As I made my way back to the scoreboard, however, I saw a number that couldn’t be right. A low-net number must have been put in the wrong column as both low gross and low net had the numbers 66 in them. It had to be a mistake. Nobody had ever shot par in this tournament much less six-under. I tentatively approached the pro. “Did someone actually shoot a 66?” I asked. “Yeah, some 16-year-old kid,” he answered. It would be well after college before I put a high-quality metal driver in my bag.
Years later watching a golf tournament on TV, I saw Steve Stricker’s name on the leaderboard, and was transported back to that scoreboard in 1983 where I saw STRICKER in red letters in front of that 66. I dismissed it at first, thinking it ridiculous that Steve Sticker would have participated in that tournament. However, a nagging curiosity persisted to a point that I looked up Steve’s birthdate and did some calculations. Steve would have been 16 years old in the summer or 1983. His hometown, Edgerton, wasn't far from Milwaukee, so it was possible he could have heard about the tournament and been invited to play. I do remember grudgingly congratulating a skinny, towheaded blond kid for shooting such a low number. I’m not sure how many blond 16-year-olds around Milwaukee in 1983 could shoot 66, even on this relatively easy course, but I’m sure Steve was one of the few that could. So, until Steve reads this and confirms one way or another, in my mind, he’s still the top suspect for the person that snatched that Burner from my grasp.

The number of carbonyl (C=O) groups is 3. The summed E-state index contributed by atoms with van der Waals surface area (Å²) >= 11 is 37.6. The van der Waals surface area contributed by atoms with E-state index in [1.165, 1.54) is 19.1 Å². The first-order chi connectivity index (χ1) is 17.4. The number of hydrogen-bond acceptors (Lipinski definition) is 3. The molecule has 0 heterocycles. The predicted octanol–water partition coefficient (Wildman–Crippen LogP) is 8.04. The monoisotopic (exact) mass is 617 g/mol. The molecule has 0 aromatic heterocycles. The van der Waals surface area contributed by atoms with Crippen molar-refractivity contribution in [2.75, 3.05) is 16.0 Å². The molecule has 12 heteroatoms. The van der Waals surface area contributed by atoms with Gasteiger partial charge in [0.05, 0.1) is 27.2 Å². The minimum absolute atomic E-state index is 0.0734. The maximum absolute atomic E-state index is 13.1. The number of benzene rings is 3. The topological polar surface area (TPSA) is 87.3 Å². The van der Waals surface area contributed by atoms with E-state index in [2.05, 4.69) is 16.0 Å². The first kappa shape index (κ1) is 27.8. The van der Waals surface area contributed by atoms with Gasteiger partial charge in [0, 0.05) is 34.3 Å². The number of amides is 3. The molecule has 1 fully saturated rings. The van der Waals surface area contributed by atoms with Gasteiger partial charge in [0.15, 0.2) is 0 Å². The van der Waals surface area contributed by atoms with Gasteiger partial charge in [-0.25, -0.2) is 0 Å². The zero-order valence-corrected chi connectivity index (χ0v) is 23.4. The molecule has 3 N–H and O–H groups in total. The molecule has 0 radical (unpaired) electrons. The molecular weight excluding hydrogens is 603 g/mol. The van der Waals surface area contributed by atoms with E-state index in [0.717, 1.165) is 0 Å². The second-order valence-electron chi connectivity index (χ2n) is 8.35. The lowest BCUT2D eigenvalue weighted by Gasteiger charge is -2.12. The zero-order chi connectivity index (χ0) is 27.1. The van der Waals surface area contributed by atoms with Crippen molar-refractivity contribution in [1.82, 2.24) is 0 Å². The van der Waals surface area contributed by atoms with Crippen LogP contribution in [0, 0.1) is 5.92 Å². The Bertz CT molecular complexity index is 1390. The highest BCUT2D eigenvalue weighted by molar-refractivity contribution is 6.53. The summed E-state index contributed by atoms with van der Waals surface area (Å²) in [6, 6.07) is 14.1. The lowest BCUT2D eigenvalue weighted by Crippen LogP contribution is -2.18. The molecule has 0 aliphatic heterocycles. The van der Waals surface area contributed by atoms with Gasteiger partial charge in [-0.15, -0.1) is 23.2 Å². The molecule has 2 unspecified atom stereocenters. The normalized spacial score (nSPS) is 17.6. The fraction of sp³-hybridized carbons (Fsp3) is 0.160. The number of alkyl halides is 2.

Golf took a backseat through my college years, and it wasn’t until I moved to Milwaukee to start my first job that it made its way back to the forefront. It was my good fortune that Jeff Seonbuchner and I started working at Northwestern Mutual Life in Milwaukee around the same time in the mid-1980s. We were both fresh out of college, and ready for the next chapter in our lives.
It was my friendship with Jeff that would lead to my second memory of Steve Stricker, and this one would be etched indelibly.
Before wives and family turned us into responsible adults, Jeff and I had a few years to hang out together, and we took advantage. In the summer, it was slow-pitch softball on Thursday nights. Jeff played third and I played shortstop. On Fridays, as soon as we could get out of work we’d hit Pewaukee or Nagawicka Lake in Jeff’s 16-foot Bayliner and waterski right up to, or just past, the time it was legal. On Saturdays, we’d play golf at one of the many county parks or other public courses in and around Milwaukee. We played them all, but Brown Deer Park Golf Course, home of the PGA Tour’s Greater Milwaukee Open (GMO) from 1994-2009, was our favorite. In 1996, we watched a 20-year-old Tiger Woods launch his professional career in the GMO at Brown Deer Park.